Shamet being this elite a shooter does wonders for the Clippers’ offense. This was on full display in a game on the road earlier this season against the Miami Heat. It was evident from the opening tip that Miami was going to force the ball out of Kawhi’s hands by running a double at him every catch. Shamet was the beneficiary of this defensive decision by the Heat, and ended up draining six threes in a big 122-117 win against the league’s best home team.

The game against Miami was not a rare occurrence, as teams have often shown a desire to trap Kawhi any given chance. With the addition of Marcus Morris, defenses can no longer trap Kawhi without leaving at least one of three or four prolific shooters alone. Shamet’s ability from beyond the arc forces teams to either play Kawhi straight up, or risk leaving a shooter open for three.

The stats support this assertion that Shamet’s mere presence on the floor is a game changer for Kawhi and the entire offense. Kawhi and Shamet have played 633 minutes together, and that duo has posted a 115.9 ORTG. In the 730 minutes Kawhi has played without Shamet, that ORTG drops to 112.8. Both marks are exceptional, but Kawhi is undoubtedly able to operate to his fullest potential when playing alongside Sham.

There is no debating the impact that Shamet has offensively, but as previously mentioned, each player on this roster is operating under a microscope. The critiques of Shamet this season have come on the defensive end.

After analyzing the stats, there is a real correlation between a player who is bad on defense and a player who plays too many minutes next to Lou Williams. As a 6’4″ 190 LB guard, Shamet holds his own on the defensive side of the ball. The problem is that his backcourt running mate in the 2nd unit does not. Landry Shamet has played 1,110 minutes this season; 640 of these have come alongside Lou, and the other 470 have come without Lou. In the 640 minutes Sham has played with Lou, the duo has a 110.5 DRTG and -1.0 NRTG. In the 470 minutes Sham has played without Lou, he has a 101.6 DRTG and +10.2 NRTG. That is a drastic difference.

This brings up a dilemma. If the Lou/Shamet lineups are so bad, and the Shamet without Lou lineups are so good, why has the majority of Shamet’s playing time come with Lou? That is a question that is going to need answering before the Clippers set their rotations for the playoffs. Lou tanks the DRTG of literally everyone he plays with, so it is understandable that Shamet could be perceived as a poor defender when he plays the majority of his minutes alongside one of the league’s worst.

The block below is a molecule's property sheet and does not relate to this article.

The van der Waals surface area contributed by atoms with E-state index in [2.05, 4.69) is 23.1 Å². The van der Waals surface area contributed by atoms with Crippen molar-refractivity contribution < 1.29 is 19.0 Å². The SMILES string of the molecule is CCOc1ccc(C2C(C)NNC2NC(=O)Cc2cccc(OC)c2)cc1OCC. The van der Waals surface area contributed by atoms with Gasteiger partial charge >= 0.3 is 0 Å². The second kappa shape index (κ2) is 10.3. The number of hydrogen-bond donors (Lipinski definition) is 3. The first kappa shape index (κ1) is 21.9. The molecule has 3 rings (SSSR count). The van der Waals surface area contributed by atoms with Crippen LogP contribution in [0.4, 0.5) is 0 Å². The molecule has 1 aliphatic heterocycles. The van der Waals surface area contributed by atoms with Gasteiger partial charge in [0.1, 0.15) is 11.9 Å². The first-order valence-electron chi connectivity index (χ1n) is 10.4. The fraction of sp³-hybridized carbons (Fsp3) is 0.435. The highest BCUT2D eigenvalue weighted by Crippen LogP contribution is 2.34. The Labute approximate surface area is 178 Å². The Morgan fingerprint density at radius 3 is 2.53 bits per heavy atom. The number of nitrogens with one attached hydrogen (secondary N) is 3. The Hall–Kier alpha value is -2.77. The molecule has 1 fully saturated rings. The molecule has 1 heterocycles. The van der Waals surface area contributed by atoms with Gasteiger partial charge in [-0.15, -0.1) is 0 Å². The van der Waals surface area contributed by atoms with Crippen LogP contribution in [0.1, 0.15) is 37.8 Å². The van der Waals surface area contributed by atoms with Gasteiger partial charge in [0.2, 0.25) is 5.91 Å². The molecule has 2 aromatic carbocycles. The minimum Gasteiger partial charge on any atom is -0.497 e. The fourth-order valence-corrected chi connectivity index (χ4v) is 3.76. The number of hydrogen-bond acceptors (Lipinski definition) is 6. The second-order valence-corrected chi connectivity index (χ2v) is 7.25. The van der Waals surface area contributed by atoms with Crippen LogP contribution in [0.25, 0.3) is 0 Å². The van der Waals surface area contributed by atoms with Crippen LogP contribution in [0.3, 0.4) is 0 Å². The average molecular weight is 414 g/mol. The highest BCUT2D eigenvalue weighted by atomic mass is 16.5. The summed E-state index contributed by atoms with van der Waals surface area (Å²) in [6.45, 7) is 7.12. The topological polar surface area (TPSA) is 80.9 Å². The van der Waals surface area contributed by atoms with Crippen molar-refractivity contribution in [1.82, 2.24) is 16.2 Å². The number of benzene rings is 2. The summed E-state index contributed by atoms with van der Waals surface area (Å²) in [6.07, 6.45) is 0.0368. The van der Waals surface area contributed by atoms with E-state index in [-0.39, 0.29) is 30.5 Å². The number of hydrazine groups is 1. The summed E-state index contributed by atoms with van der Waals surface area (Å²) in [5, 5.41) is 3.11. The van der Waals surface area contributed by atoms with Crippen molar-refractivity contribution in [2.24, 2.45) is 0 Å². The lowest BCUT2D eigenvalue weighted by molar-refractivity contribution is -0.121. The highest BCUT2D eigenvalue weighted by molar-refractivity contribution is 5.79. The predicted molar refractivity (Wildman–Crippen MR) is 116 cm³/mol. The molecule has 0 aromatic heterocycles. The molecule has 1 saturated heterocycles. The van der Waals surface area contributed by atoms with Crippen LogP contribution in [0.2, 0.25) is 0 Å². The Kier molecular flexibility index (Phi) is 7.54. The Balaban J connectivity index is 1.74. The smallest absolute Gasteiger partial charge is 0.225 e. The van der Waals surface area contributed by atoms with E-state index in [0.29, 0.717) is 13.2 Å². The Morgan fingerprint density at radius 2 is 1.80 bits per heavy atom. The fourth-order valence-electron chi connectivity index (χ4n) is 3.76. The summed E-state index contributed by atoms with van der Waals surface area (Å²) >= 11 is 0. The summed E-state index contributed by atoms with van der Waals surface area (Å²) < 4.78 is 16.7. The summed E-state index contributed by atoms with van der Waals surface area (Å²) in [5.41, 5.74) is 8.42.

On the other hand, Shamet’s DRTG alongside Kawhi is superb. As already mentioned, the duo of Shamet and Kawhi has played 633 minutes together. Of those 633 minutes, 385 have come without Lou. The duo is posting a 101.3 DRTG in the non-Lou minutes. When Lou is added into the fold, the DRTG inflates to 107.5 in 249 minutes. It doesn’t matter who Lou is playing with, the defense is going to suffer.

To further solidify the case that Shamet is not the problem defensively, let’s analyze a few more lineups. The trio of Patrick Beverley, Kawhi Leonard, and Landry Shamet, boasts a 96.2 DRTG and +23.8 NRTG in 274 minutes together. Those are absurd marks. Now, for the trio of Shamet, Lou, and Trezz, the numbers are not so great. In 460 minutes together, Sham, Lou, and Trezz post a 110.9 DRTG and -1.0 NRTG. Injuries have played a factor in the minutes disparity between these two lineups, but the sample size is large enough to show that Shamet does not belong with Lou.

Photo Courtesy of LA Clippers.

The numbers previously discussed are not just a product of Sham’s shooting ability. What separates his ceiling from a guy like JJ Redick, is his ability to create off the bounce and get his own in the short mid-range or at the rim. With a player as deadly of a shooter as Shamet is, defenses are going to close at him hard. This opens up the opportunity for him to get inside the defense and pull up for that short mid-range shot, or continue driving to the hole.

The two shots previously mentioned are synonymous with one another. After being chased off the three-point line, we have seen Shamet put the ball on the floor and either rise and fire from the free-throw line area, or continue his drive to the cup. So far this season, Shamet is shooting 66.7% (26-39) within 5-feet and 61.5% (8-13) from 10-14 feet. While neither one of these shots are Sham’s primary weapon, just having them available adds to his versatility.

Another opportunity that Sham’s gravity creates, is the chance to find his teammates. Whether he is playing on the ball, or capitalizing on over-aggressive closeouts, Shamet being a capable passer adds to his impact on the entire Clippers’ offense. Shamet’s 2.33 AST/TO ratio, while not overwhelming, is more than serviceable for the role he plays. For reference, that mark ranks above proven passers such as Ben Simmons, Lonzo Ball, and Jrue Holiday. Now, clearly Shamet is in no way the passer that those three are. Those players all handle the ball at a much higher rate than Shamet does; however, it is still a good reference to use when analyzing how effective of a passer Shamet is in the opportunities he is given.